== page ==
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Dauphiné Libéré
Photo ©: Sirotti

 UCI codes explained

An interview with Alejandro Valverde, June 13, 2006

Up for a challenge

It's been another year of firsts so far in 2006 for Caisse d'Epargne-Iles Balears rider Alejandro Valverde, the highlight being wins in both La Flèche Wallonne and Liége-Bastogne-Liége. With wins at the Tour de Romandie and Vuelta al Pais Vasco to his credit, his next challenge is the Tour de France. Cyclingnews' European Editor, Tim Maloney, grabbed a few minutes with 'the green bullet' after his spring triumphs.

In the best young riders' jersey
Photo ©: Sirotti
(Click for larger image)

Valverde, who turned 26 at the end of April, isn't a stranger to success at the highest level, having won two stages and third overall at the 2003 Vuelta a España and taking a world championships silver medal that same year in Hamilton, Canada. He secured a spectacular stage 10 win ahead of Lance Armstrong before abandoning the 2005 Tour de France, and went on to finish his season with another world's silver medal on home turf in Madrid, Spain.

In 2006, Valverde has been on fire, with a stage win and second overall in the Vuelta al Pais Vasco, a superb spring double with victory in La Flèche Wallonne and Liége-Bastogne-Liége, both of which catapulted him into the lead of the Pro Tour standings. He then won stage 4 of the Tour de Romandie and took third overall before completing a successful campaign at the 58th edition of Critérium du Dauphiné Libéré, where he was second on Stage 6 from Briançon to La Toussuire, a respectable ninth in the Stage 3 ITT, all of which helped him finish a solid seventh on GC.

With three weeks to go before the Tour de France, the modest yet confident Spaniard is clearly ready for the challenge of being a contender in la Grande Boucle.

Cyclingnews: With all your success this year, do you still like to talk to the media?

Valverde wins Flèche Wallonne
Photo ©: Luc Claessen
(Click for larger image)

Alejandro Valverde: Sure, I like to, but there is a lot of media after me after the other. So it's kind of tough to deal with when there's always more.

CN: Your wins in Fleche Wallonne and Liege-Bastogne-Liege in April - has it sunk in what you achieved?

AV: Oh, I realise that it was very important and I had already had a good experience last year at both races, so I knew before that I really liked these races and wanted to do well.

CN: Were you specifically targeting those races?

Valverde wins ahead of Lance Armstrong
Photo ©: Sirotti
(Click for larger image)

AV: Not really. Nothing special...above all, I was just riding a lot and doing my usual preparation. Just training rides of six or seven hours a day.

CN: I've heard that you do not train using a heart rate monitor or SRM. Is that true?

AV: Before this season I didn't but now I do use them. With these [tools], it's possible to train better.

CN: The Tour de France starts in about one month. How are your preparations proceeding?

AV: I started a hard training block a few weeks ago, then before the Dauphiné Libéré, I went to see some of the Tour stages in the Alps with some teammates, like l'Alpe d'Huez. That was very important for me. And after the Dauphiné Libéré, I'll go to Sierra Nevada with some teammates for some training at altitude before the Tour starts.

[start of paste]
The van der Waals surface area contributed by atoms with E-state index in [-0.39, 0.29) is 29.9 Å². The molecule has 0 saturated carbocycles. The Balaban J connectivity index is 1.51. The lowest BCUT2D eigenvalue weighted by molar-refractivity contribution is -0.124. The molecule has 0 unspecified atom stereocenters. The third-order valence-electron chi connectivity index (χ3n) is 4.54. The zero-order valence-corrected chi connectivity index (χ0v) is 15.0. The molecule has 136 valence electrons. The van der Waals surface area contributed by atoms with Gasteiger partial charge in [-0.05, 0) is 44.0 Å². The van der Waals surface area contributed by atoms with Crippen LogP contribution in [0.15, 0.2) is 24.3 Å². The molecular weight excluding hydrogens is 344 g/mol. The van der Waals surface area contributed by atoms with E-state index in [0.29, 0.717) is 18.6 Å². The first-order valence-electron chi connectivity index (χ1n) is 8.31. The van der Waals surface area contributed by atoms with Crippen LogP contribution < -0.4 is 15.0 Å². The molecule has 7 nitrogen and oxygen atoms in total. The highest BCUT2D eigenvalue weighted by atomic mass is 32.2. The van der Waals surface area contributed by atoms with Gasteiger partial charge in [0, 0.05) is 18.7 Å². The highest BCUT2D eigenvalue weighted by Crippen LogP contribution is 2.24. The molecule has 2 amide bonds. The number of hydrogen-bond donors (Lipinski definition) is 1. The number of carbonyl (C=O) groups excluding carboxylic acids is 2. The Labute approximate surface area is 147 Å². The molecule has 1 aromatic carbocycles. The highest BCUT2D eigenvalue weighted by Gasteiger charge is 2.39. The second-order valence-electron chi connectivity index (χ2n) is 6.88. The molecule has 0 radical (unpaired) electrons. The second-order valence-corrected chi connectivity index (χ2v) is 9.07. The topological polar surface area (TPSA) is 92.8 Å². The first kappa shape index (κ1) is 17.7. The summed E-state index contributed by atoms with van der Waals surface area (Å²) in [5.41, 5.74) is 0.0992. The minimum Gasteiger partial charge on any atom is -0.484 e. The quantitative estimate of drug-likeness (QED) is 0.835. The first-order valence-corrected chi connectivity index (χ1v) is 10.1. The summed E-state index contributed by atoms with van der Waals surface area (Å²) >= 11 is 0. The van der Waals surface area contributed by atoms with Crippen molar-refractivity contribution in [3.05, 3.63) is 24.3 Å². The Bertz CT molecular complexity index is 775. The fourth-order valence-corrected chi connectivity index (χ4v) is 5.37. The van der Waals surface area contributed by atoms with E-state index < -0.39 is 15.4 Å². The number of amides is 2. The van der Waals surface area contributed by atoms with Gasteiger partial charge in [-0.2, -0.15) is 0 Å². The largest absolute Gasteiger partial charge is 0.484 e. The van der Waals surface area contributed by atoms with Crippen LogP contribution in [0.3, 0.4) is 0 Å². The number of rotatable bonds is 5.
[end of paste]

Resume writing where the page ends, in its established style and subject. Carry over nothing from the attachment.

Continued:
Alejandro Valverde
Photo ©: Tim Maloney
(Click for larger image)

CN: Are you doing other specific preparation, like for the time trial?

AV: Yes, I have a great new Pinarello time trial bike; it's really light. And I keep a time trial bike at home and I'm doing specific TT training twice a week - I think it's really good for me.

CN: At last year's Tour de France you had a disappointing finish, abandoning after Stage 12 when you were fifth on GC and leading the young rider classification. What are your goals this year?

AV: Above all, I want to be 'tranquillo' [relaxed], ride without a lot of pressure on me and to learn how to ride well in a three-week tour. Last year I was there for a shorter time - 13 days - and I didn't have the experience of the last week. So this year, I would like to finish the Tour de France in the first five on GC and maybe win another mountain stage.

CN: Who do you think will be the favorites to win the Tour this year?

AV: Well, Ivan Basso and Jan Ullrich, with Vinokourov, Mancebo and Popovych in there too.

CN: At Caisse d'Epargne, you have a strong team, with riders like Karpets?

And just days later he won again
Photo ©: AFP
(Click for larger image)

AV: Oh I think we'll have a strong team for the Tour de France, with Karpets, Pereiro, Zaballa, Arroyo, Chente (Garcia). Chente has a lot of experience in the Tour and he's like our road captain, always keeping an eye out for what's happening. [We have] a strong team with me and Karpets both for the general classification.

CN: I heard you have a strong bond with your team director Eusebio Unzue, whom you raced for when you were on the amateur Banesto team. What has Unzue told you about the coming challenge of the Tour de France?

AV: He tells me above all to be relaxed, 'tranquillo', to have a good Tour but without pressure. Because I have a lot of years ahead of me to do well in the Tour. The first thing this year is to learn, to go day by day and go through the entire three weeks as relaxed as possible. So if I come in the top 10, it's good. Eighth, that's fine. I think that without a lot of pressure on me, I can concentrate on riding my best race.

CN: And at 26 years of age, you could have another ten Tours de France ahead of you.

AV: That's true...for the Tour, to start to be competitive there, a rider is 26 or 27 years old - to have the strength to ride hard for three weeks.

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